A close political ally of NSW Premier Gladys Berejiklian appeared to refute official NSW Health guidelines on Q+A last night, falsely claiming there was no need for her to self-isolate after receiving a COVID-19 test last Tuesday.
In a particularly maddening exchange, NSW Jobs, Investment and Tourism Minister Stuart Ayres defended Berejiklian’s actions, after it was reported that she received a ‘precautionary’ test at Parliament the other day and just, you know, worked through it.
She returned a negative result two hours later.
“I think she’s evaluated what’s important for her,” Ayres said. “I think that she’s not exhibited any symptoms, and she’s done the right thing.”
Ayres repeated his view that if you don’t exhibit any COVID-19 symptoms, you’re clear to go about your life while waiting for a test result.
We’ve been through this already, but once more for the people in the back: the official advice from NSW Health is that once you’ve received a COVID-19 test, you must go home and self-isolate until you receive a test result, regardless of symptoms.
In fact, some states are so concerned about the risk of asymptomatic and potentially infectious people roaming around while waiting for a test result that they’ve been paying people to stay home.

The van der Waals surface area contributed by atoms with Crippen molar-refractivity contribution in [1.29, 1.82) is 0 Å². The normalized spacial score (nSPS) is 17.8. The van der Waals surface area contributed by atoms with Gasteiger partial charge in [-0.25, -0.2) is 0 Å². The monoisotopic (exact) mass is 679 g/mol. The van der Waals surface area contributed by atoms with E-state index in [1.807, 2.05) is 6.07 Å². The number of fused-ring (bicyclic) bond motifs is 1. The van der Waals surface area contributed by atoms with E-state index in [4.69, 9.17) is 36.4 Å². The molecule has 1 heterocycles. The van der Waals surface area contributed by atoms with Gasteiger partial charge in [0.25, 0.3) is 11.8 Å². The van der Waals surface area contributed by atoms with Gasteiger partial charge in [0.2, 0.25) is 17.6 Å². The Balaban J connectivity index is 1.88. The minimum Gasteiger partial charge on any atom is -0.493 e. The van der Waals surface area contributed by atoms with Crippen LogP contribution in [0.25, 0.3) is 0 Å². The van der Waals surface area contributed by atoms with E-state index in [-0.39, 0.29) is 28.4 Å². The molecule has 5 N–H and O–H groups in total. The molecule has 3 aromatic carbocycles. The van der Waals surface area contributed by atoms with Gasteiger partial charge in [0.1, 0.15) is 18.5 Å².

Ayres went on to claim the guidelines specifically refer to staying home if you have symptoms, and Berejiklian only reported a lost voice, which is not a known symptom of the virus.
Q+A host Hamish Macdonald shot that one down, pointing to the list you can see above.
— QandA (@QandA) November 23, 2020
Unless NSW Health guidelines on this one are about to radically change, it appears Ayres was, effectively, speaking out of his arse.
At time of writing, NSW Health’s stated rules are the same as they have been for yonks. There’s no room for anyone to “evaluate [symptoms] for ourselves”, as Ayres said.
Speaking to The Today Show this morning, Berejiklian said whether or not she breached her Government’s own rules was down to individual “interpretation”.
“In hindsight I should’ve closed my door and not had anything to do with anybody,” she said.
NSW yesterday recorded its 16th straight day without any COVID-19 community infections, which is a pretty significant achievement in and of itself.
To keep it that way, it may help to follow the public health guidelines as they’re currently stated – not as they’re half-remembered on an ABC panel show.